Figure 2

Number of technicians performing the visual field in each of the video (open bars) and control group (solid bars). Technicians 1, 3, 4, and 6 performed the fields on 214 (87.7%) patients. There were no significant differences between video and control groups for any of the technicians.


This study has demonstrated that 75.9% of patients watching an educational video had reliable visual fields in both eyes on their first attempt, which represented a significant improvement in reliability compared to the control group, of whom 61.4% had reliable fields in both eyes. Assessment of reliability of visual fields by patient, rather than by eye has practical implications for patient management, as this is likely to be affected by the either eye’s reliability.

The introduction of a standardised information video ensures that key points are brought to the attention of every patient and serves to reinforce technician instructions. The video aimed to clearly explain to the patient how to correctly perform the visual field test. This would entail emphasising the importance of maintaining fixation, not guessing a response, and resisting the tendency to be “trigger happy” with responses. Another aim was to clarify some of the ambiguities arising during the first visual field test, such as reminding the patient that although they should maintain fixation, they are allowed to blink during the test, that a response immediately following the disappearance of a presented stimulus is acceptable and should be independent of the brightness of the stimulus and only based on whether a given stimulus is seen or unseen. The final aim of the video was to reassure the patient of some of the sources of stress and anxiety associated with the unfamiliarity of the patient with SAP such as the experience of transient darkening and subjective loss of sensitivity to the perimeter bowl.15

It is of interest that the impact of the information video on the reliability of the visual field of the right (first tested) eye was not significant. This would suggest that the video achieves its effect by reducing the rate of unreliable fields in the second tested (left) eye. It is likely that familiarity with SAP achieved by performing a field test cannot be adequately substituted by other means. It may be postulated that information provided by the video reinforces the learning experience gained with the first tested eye. It is also possible that the video may reduce any fatigue effect.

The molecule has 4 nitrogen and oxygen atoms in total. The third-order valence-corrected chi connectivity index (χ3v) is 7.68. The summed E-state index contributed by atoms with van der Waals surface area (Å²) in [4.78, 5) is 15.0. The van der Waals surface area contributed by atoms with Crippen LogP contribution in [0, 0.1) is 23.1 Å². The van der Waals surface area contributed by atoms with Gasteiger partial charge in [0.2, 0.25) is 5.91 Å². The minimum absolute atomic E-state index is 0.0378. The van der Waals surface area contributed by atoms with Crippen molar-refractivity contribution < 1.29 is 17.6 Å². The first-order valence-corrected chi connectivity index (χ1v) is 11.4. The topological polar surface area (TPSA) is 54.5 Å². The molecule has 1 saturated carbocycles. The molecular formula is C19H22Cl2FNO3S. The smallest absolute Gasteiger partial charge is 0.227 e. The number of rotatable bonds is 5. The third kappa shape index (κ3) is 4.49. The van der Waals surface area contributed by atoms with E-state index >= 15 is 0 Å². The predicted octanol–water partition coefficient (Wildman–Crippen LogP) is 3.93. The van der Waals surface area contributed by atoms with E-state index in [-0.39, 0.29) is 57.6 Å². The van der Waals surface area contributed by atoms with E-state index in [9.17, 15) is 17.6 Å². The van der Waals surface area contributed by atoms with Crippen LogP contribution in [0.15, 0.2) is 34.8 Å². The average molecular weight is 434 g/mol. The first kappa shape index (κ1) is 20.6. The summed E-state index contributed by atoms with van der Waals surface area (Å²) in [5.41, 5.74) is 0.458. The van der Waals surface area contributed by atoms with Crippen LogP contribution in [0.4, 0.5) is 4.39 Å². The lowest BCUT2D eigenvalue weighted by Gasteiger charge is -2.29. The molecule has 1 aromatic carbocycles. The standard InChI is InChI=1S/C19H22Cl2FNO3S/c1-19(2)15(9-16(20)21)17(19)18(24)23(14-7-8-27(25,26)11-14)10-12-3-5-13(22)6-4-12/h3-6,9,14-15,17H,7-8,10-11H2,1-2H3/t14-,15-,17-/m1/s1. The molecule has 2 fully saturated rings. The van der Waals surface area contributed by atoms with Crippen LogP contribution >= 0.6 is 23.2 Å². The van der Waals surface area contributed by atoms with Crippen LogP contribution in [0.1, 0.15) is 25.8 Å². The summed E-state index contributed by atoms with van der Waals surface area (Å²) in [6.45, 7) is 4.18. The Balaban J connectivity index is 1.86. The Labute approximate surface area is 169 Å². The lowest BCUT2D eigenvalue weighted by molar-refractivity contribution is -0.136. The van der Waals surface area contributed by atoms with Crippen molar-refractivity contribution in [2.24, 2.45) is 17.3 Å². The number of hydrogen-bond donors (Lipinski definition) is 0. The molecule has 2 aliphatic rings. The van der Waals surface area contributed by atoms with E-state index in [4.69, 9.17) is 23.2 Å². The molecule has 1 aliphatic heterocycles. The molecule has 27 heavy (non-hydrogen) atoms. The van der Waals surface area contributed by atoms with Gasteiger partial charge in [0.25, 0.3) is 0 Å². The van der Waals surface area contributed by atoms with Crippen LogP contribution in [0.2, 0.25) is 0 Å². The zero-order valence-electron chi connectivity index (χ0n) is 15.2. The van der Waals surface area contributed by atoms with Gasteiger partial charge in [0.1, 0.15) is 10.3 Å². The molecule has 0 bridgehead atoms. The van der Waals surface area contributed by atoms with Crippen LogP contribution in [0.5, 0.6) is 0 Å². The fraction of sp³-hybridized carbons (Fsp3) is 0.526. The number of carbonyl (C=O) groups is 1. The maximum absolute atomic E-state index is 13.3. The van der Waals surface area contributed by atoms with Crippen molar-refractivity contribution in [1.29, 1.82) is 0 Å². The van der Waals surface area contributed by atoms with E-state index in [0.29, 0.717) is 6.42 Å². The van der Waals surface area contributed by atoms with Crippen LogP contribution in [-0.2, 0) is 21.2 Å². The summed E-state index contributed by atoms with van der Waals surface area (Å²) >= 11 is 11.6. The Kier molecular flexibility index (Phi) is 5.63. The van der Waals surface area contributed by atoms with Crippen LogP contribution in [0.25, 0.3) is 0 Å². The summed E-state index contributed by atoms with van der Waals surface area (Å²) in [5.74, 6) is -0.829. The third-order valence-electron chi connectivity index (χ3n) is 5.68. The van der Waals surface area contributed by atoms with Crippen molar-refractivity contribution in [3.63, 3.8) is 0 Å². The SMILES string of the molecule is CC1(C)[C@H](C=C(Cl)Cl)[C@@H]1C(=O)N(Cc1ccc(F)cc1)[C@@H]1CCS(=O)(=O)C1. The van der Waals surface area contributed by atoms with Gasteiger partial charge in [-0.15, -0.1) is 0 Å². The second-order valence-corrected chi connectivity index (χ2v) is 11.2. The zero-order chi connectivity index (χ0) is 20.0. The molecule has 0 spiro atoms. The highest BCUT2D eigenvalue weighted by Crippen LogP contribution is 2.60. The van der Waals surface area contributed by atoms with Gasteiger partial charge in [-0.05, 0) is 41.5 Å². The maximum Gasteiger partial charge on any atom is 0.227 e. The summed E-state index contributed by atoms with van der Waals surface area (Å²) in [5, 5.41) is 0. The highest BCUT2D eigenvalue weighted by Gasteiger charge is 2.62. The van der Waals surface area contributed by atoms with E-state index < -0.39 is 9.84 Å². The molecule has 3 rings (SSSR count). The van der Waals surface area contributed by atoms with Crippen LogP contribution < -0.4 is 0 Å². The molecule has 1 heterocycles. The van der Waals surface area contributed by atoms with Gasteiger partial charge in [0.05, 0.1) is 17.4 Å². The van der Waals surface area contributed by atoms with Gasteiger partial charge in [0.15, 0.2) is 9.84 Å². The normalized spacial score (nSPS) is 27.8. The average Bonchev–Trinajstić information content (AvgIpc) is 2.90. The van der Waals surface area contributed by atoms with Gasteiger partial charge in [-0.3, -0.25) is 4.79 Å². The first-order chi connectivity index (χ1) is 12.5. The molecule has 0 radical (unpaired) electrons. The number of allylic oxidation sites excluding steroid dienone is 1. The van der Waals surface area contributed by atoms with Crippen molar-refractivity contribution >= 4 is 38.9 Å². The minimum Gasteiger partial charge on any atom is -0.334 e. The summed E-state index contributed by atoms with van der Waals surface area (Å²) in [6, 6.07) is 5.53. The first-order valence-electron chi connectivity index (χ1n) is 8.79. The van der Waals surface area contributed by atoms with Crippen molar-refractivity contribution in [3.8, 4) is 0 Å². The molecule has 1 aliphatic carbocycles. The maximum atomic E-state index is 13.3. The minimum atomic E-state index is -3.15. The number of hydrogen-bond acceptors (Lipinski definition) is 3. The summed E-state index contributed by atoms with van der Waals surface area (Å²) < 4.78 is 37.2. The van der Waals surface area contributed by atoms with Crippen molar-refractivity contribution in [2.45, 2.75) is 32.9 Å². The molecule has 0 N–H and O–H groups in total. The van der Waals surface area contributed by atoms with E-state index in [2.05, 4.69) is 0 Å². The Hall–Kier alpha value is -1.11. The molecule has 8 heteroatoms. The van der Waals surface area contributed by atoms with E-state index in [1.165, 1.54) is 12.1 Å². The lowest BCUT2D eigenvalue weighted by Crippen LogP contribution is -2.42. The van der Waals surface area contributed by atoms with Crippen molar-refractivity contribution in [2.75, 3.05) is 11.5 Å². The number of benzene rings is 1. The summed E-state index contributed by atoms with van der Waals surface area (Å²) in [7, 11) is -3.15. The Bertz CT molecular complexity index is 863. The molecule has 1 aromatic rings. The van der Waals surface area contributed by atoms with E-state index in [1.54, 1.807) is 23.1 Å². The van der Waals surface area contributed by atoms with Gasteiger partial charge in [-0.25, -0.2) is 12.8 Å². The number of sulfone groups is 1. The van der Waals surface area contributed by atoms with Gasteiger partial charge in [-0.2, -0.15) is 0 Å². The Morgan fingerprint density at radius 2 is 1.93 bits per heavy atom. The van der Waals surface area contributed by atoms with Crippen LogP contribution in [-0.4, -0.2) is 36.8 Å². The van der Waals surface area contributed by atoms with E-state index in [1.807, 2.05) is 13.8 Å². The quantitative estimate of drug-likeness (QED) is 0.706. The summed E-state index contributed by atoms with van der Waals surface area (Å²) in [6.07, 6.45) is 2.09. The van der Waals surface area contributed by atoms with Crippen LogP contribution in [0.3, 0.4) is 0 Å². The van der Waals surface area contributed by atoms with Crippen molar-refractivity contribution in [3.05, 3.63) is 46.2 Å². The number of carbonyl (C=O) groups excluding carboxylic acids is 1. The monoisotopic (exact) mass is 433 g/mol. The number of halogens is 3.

The design of this study may have produced some “work up” bias, whereby technicians’ awareness of the project may have artefactually improved their testing standard, albeit unintentionally. A historical cohort of fields performed by the same technicians may have enabled a quantification of this effect.

During the design of the study it was recognised that the lack of standardisation of the technician instructions may introduce differences between the control and video group and arguably weaken the strength of conclusions. In anticipation of this, the randomised, control study design was employed to minimise such effects and also the effects of any unanticipated confounding variables. A rigid standardisation of technicians’ instructions, although possible, was not considered representative of typical hospital eye service clinics. It is acknowledged that some variability in the quality of instructions and supervision provided by technicians would be inevitable, but the absence of any significant difference in the proportion of fields performed by each technician within the two groups (p = 0.254) makes this unlikely.

The level of the perimetric experience before recruitment into the study may also have produced an element of learning effect for future field tests. Eighty two per cent of referred patients were reported to have had a field test by the referring optometrist. For the purpose of this study it was acceptable for patients to have been exposed to a single field test not performed in an ophthalmic clinic, as most UK optometrists use suprathreshold screening strategies, rather than thresholding algorthims.16 The video and control group did not significantly differ in the proportion of patients in each group who had performed a visual field test at the referring optometrist’s practice.

The benefits of careful patient instruction by technicians performing visual field tests is not a novel idea and has been repeatedly and frequently advocated. The constraints of time and resources, however, limit the extent and quality of information delivered to patients during routine visual field testing. The incorporation of a video guiding and reassuring the patient on taking the visual field test is an effective way of using available clinic time. A reduction in the number of patients requiring attendance for a “repeat visual field” can reduce demand on this frequently used service.


Research grant received from the National Eye Research Centre (NERC), Bristol Eye Hospital, Lower Maudlin Street, Bristol, UK.